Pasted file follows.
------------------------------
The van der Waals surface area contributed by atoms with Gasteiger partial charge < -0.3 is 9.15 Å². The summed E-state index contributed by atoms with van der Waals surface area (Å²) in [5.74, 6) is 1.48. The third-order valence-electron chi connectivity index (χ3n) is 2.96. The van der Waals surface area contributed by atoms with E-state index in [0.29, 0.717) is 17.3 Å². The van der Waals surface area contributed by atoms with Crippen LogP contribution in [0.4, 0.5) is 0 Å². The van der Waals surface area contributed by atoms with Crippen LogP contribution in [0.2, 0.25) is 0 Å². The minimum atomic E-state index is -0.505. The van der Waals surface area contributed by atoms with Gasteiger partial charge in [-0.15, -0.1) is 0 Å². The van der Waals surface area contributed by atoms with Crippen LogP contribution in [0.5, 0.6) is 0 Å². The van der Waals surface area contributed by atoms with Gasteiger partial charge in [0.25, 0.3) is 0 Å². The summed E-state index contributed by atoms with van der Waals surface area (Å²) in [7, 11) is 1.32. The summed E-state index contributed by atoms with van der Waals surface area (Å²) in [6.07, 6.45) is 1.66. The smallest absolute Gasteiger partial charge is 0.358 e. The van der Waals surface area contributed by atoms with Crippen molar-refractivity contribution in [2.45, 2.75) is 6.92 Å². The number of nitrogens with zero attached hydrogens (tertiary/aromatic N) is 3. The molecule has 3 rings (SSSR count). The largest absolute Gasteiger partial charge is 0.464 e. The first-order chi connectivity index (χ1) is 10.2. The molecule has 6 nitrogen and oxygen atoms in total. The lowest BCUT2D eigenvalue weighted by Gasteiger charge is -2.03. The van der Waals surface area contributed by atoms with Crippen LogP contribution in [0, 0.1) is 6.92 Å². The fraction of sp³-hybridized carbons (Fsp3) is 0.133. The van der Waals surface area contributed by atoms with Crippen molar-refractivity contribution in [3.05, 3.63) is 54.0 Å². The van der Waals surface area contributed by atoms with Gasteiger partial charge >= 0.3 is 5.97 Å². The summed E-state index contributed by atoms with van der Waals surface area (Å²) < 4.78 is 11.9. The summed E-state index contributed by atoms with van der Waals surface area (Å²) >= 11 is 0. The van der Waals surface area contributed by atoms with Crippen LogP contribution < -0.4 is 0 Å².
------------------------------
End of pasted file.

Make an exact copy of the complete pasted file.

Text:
The van der Waals surface area contributed by atoms with Gasteiger partial charge < -0.3 is 9.15 Å². The summed E-state index contributed by atoms with van der Waals surface area (Å²) in [5.74, 6) is 1.48. The third-order valence-electron chi connectivity index (χ3n) is 2.96. The van der Waals surface area contributed by atoms with E-state index in [0.29, 0.717) is 17.3 Å². The van der Waals surface area contributed by atoms with Crippen LogP contribution in [0.4, 0.5) is 0 Å². The van der Waals surface area contributed by atoms with Crippen LogP contribution in [0.2, 0.25) is 0 Å². The minimum atomic E-state index is -0.505. The van der Waals surface area contributed by atoms with Gasteiger partial charge in [-0.15, -0.1) is 0 Å². The van der Waals surface area contributed by atoms with Crippen LogP contribution in [0.5, 0.6) is 0 Å². The van der Waals surface area contributed by atoms with Gasteiger partial charge in [0.25, 0.3) is 0 Å². The summed E-state index contributed by atoms with van der Waals surface area (Å²) in [7, 11) is 1.32. The summed E-state index contributed by atoms with van der Waals surface area (Å²) in [6.07, 6.45) is 1.66. The smallest absolute Gasteiger partial charge is 0.358 e. The van der Waals surface area contributed by atoms with Crippen molar-refractivity contribution in [2.45, 2.75) is 6.92 Å². The number of nitrogens with zero attached hydrogens (tertiary/aromatic N) is 3. The molecule has 3 rings (SSSR count). The largest absolute Gasteiger partial charge is 0.464 e. The first-order chi connectivity index (χ1) is 10.2. The molecule has 6 nitrogen and oxygen atoms in total. The lowest BCUT2D eigenvalue weighted by Gasteiger charge is -2.03. The van der Waals surface area contributed by atoms with Crippen LogP contribution in [0, 0.1) is 6.92 Å². The fraction of sp³-hybridized carbons (Fsp3) is 0.133. The van der Waals surface area contributed by atoms with Crippen molar-refractivity contribution in [3.05, 3.63) is 54.0 Å². The van der Waals surface area contributed by atoms with Gasteiger partial charge >= 0.3 is 5.97 Å². The summed E-state index contributed by atoms with van der Waals surface area (Å²) < 4.78 is 11.9. The summed E-state index contributed by atoms with van der Waals surface area (Å²) >= 11 is 0. The van der Waals surface area contributed by atoms with Crippen LogP contribution < -0.4 is 0 Å².